The Biden administration is pushing to boost the U.S. shift from fossil fuels to cleaner energy as part of its massive infrastructure upgrade and fight against climate change.
Modernizing America’s aging electricity grid must be part of that push – and new ideas, investments and innovations must be part of the plan.
To date, the United States has more than 10,000 power plants, more than 642,000 miles of high voltage transmission lines and an additional 6.3 million miles of distribution lines.
This robust network has helped fuel massive economic growth in the United States. But we live on borrowed time.
Most of America’s electricity transmission system was built in the 1950s and 1960s and was expected to last 50 years, writes the Government Accountability Office. In total, it is estimated that 70 percent of transmission lines and power transformers in the power grid are at least 25 years old, and the average age of power plants is at least 30 years.
Upgrading such a large hardware system with new hardware is not a viable solution. Instead, the energy sector should follow the lead of the telecommunications sector, which is rapidly moving from a hardware-defined infrastructure to a software-defined infrastructure.
From hardware to software
In telecoms, the rise of smartphones has led to an unprecedented increase in network traffic. New streaming services have taken off. New games have climbed to the top of the bestseller charts and video calls have skyrocketed. For AT&T alone, data traffic on its wireless network increased by more than 470,000% between 2007 and 2019.
“The old network model of sending technicians in trucks with cases of network equipment just couldn’t keep up. So we turned our network into software,” the AT&T blog says. Just as consumer gadgets have turned into applications, “AT & T’s network equipment turns into applications” – both are software that runs on servers.
In the energy sector, rather than sending trucks of machinery to individual power plants, upgrades would be done via software, instantly across large geographic areas.
In the energy sector, rather than sending trucks of machinery to individual power plants, upgrades would be done via software, instantly across large geographic areas. Software-defined energy systems would allow utilities to take a much more agile approach compared to traditional proprietary solutions, and they could bring new features and services to market quickly and efficiently. High data processing would allow smarter responses to weather changes and their impact on transmission loads.
Open source and open standards
However, for a software-defined infrastructure to be deployed optimally, utilities need software built with open standards to enable interoperability and reduce the time it takes for new technologies to integrate into the infrastructure. existing.
Open source software will play a big role, as it did in telecommunications.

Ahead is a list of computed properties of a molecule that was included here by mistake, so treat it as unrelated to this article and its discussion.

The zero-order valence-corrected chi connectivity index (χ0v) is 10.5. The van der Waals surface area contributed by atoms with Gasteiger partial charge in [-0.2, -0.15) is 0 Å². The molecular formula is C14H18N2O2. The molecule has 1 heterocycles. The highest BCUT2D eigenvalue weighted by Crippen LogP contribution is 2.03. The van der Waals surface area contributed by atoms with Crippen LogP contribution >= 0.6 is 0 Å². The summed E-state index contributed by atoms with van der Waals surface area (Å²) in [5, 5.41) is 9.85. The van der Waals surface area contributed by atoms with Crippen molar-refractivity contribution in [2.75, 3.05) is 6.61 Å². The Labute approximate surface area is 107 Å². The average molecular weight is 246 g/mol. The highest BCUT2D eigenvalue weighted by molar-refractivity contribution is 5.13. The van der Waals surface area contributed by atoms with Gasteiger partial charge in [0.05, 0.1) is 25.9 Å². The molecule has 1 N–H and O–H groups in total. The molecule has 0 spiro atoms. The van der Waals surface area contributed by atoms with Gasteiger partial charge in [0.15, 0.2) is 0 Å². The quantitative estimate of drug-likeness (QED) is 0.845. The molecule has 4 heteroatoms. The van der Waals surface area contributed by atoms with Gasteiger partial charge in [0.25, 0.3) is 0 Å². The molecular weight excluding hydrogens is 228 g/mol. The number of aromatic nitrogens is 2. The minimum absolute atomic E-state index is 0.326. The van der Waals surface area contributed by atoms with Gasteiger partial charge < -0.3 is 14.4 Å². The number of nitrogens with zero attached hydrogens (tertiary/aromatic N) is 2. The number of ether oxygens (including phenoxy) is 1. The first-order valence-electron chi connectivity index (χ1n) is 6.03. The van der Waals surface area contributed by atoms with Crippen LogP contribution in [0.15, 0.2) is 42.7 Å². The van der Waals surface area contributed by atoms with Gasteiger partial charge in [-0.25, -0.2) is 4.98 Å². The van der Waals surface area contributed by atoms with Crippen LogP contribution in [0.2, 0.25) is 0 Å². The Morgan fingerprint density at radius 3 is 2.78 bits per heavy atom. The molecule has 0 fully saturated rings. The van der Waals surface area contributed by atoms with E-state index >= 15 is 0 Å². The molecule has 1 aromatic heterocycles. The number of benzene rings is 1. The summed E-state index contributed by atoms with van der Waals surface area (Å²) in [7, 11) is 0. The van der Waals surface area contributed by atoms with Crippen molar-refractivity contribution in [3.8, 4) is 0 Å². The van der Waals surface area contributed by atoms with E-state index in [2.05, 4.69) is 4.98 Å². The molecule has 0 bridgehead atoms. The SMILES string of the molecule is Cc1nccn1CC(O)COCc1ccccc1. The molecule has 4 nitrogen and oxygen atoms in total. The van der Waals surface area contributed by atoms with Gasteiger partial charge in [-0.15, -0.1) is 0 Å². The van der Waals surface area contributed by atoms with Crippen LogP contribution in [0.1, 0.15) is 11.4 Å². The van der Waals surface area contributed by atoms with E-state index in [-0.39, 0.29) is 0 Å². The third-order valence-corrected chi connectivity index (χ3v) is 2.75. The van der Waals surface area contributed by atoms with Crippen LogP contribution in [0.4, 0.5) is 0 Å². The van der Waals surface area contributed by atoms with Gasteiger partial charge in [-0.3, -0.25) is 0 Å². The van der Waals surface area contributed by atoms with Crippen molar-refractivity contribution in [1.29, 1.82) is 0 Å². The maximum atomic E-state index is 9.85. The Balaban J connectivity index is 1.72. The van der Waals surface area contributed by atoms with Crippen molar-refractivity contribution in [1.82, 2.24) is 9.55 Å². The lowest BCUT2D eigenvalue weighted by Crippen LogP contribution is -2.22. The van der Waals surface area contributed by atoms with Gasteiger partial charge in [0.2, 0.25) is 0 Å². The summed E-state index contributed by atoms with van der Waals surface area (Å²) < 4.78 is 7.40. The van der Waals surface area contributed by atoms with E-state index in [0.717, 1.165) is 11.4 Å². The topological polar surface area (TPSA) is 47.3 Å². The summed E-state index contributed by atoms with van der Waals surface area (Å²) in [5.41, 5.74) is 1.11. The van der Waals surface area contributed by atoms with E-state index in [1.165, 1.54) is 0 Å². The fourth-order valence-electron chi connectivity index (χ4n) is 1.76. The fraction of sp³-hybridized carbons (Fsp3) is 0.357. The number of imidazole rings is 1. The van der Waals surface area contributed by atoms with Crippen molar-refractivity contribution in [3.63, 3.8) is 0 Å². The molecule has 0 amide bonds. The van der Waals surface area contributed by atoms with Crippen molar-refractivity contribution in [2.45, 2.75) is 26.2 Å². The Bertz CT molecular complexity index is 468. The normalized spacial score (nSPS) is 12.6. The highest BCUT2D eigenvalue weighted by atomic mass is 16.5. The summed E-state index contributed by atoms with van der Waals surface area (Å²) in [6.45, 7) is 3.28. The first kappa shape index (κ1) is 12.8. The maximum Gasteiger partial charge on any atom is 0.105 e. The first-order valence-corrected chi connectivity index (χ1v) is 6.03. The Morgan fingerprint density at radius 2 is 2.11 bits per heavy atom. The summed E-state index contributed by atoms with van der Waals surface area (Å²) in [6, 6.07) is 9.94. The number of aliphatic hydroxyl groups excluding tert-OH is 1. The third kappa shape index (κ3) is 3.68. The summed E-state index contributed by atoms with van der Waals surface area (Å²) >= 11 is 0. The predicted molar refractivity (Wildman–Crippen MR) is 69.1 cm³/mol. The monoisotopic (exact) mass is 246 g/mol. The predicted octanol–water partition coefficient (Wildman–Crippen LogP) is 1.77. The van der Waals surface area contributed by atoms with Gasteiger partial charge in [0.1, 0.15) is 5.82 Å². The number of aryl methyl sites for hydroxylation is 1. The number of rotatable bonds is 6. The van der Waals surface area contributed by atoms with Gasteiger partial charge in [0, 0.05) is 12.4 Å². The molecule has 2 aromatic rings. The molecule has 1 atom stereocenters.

Instead of specifying how to build a product, open source software provides a foundation that anyone can build on – and a platform that any business can integrate their products with.
AT&T is a big supporter of open source. He contributes millions of lines of code to the open source community every year. (One million printed lines of code is roughly 18,000 pages of text.) He also contributes and co-leads open source networking and cloud projects. In addition, it released open source software to accelerate innovation in big data and artificial intelligence.
“Open source has helped us achieve economies of scale, ensure interoperability and accelerate progress through open collaboration,” says AT&T.
One of AT & T’s major open source projects, the Open Network Automation Platform (ONAP), has generated $ 576 million in development shared by 2,500 developers. The project was hosted by the open source-based Linux Foundation, which provided a vendor-independent home for developers to collaborate on a common architecture for a platform to orchestrate and automate physical network elements and virtual.
ONAP is a perfect example of open source making it possible to innovate faster than if each entity were to pursue something on their own.
Today, open source LF Energy serves as a home for further open source development of energy innovation. An LF Energy project, SEAPATH, is developing a benchmark design for a future grid automation platform to allow greater flexibility and ability to manage distributed energy sources.
The energy industry lags behind open source
To date, the energy industry has lagged behind others in the use and creation of open source software.
Utilities generally do not share information with each other or collaborate on projects, although the problems each face are very similar: high demand; fluctuating demand; desire for more green energy; and maintenance issues.
But the old ways of working won’t get us where the Biden administration – and many others – want us to go. The list of challenges facing the world, the United States and our future continues to grow when it comes to energy.
Climate change is expected to affect all aspects of the electricity grid, generation, transmission and distribution on demand. More frequent droughts and changing rainfall patterns can decrease hydropower in some areas, and increased forest fires can damage transmission lines.
Not only is our energy infrastructure old, but investments are behind schedule. Only $ 2 billion of the requested $ 14 billion in grid modernization investments were approved in 2018, writes McKinsey, revealing the “disconnect between what utilities offer and what regulators deem appropriate.”